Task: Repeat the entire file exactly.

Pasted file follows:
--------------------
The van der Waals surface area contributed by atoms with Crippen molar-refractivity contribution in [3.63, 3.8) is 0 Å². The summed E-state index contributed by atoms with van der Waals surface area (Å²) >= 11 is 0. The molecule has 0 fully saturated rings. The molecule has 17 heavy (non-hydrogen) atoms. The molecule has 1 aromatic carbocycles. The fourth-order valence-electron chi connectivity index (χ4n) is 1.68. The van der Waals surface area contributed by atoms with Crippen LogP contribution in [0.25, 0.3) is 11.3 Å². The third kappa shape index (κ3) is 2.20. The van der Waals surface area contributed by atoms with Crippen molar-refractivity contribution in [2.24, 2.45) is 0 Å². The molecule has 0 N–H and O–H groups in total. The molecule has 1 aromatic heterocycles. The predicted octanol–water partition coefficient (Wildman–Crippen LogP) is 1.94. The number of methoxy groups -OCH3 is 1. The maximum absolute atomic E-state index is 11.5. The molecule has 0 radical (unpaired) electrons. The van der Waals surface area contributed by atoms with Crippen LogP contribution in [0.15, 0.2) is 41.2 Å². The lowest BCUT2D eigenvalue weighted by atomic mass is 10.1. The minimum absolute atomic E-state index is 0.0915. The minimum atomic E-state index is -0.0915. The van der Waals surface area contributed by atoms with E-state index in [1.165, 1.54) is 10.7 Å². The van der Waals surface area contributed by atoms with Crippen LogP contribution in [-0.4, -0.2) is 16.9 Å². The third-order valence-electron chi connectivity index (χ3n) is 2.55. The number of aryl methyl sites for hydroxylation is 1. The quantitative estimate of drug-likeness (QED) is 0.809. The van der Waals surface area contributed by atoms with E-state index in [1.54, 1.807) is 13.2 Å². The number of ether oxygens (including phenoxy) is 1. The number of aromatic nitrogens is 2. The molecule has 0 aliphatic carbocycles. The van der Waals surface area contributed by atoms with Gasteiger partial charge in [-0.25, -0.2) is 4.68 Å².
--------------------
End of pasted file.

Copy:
The van der Waals surface area contributed by atoms with Crippen molar-refractivity contribution in [3.63, 3.8) is 0 Å². The summed E-state index contributed by atoms with van der Waals surface area (Å²) >= 11 is 0. The molecule has 0 fully saturated rings. The molecule has 17 heavy (non-hydrogen) atoms. The molecule has 1 aromatic carbocycles. The fourth-order valence-electron chi connectivity index (χ4n) is 1.68. The van der Waals surface area contributed by atoms with Crippen LogP contribution in [0.25, 0.3) is 11.3 Å². The third kappa shape index (κ3) is 2.20. The van der Waals surface area contributed by atoms with Crippen molar-refractivity contribution in [2.24, 2.45) is 0 Å². The molecule has 0 N–H and O–H groups in total. The molecule has 1 aromatic heterocycles. The predicted octanol–water partition coefficient (Wildman–Crippen LogP) is 1.94. The number of methoxy groups -OCH3 is 1. The maximum absolute atomic E-state index is 11.5. The molecule has 0 radical (unpaired) electrons. The van der Waals surface area contributed by atoms with Crippen LogP contribution in [0.15, 0.2) is 41.2 Å². The lowest BCUT2D eigenvalue weighted by atomic mass is 10.1. The minimum absolute atomic E-state index is 0.0915. The minimum atomic E-state index is -0.0915. The van der Waals surface area contributed by atoms with E-state index in [1.165, 1.54) is 10.7 Å². The van der Waals surface area contributed by atoms with Crippen LogP contribution in [-0.4, -0.2) is 16.9 Å². The third-order valence-electron chi connectivity index (χ3n) is 2.55. The number of aryl methyl sites for hydroxylation is 1. The quantitative estimate of drug-likeness (QED) is 0.809. The van der Waals surface area contributed by atoms with E-state index in [1.54, 1.807) is 13.2 Å². The number of ether oxygens (including phenoxy) is 1. The number of aromatic nitrogens is 2. The molecule has 0 aliphatic carbocycles. The van der Waals surface area contributed by atoms with Gasteiger partial charge in [-0.25, -0.2) is 4.68 Å².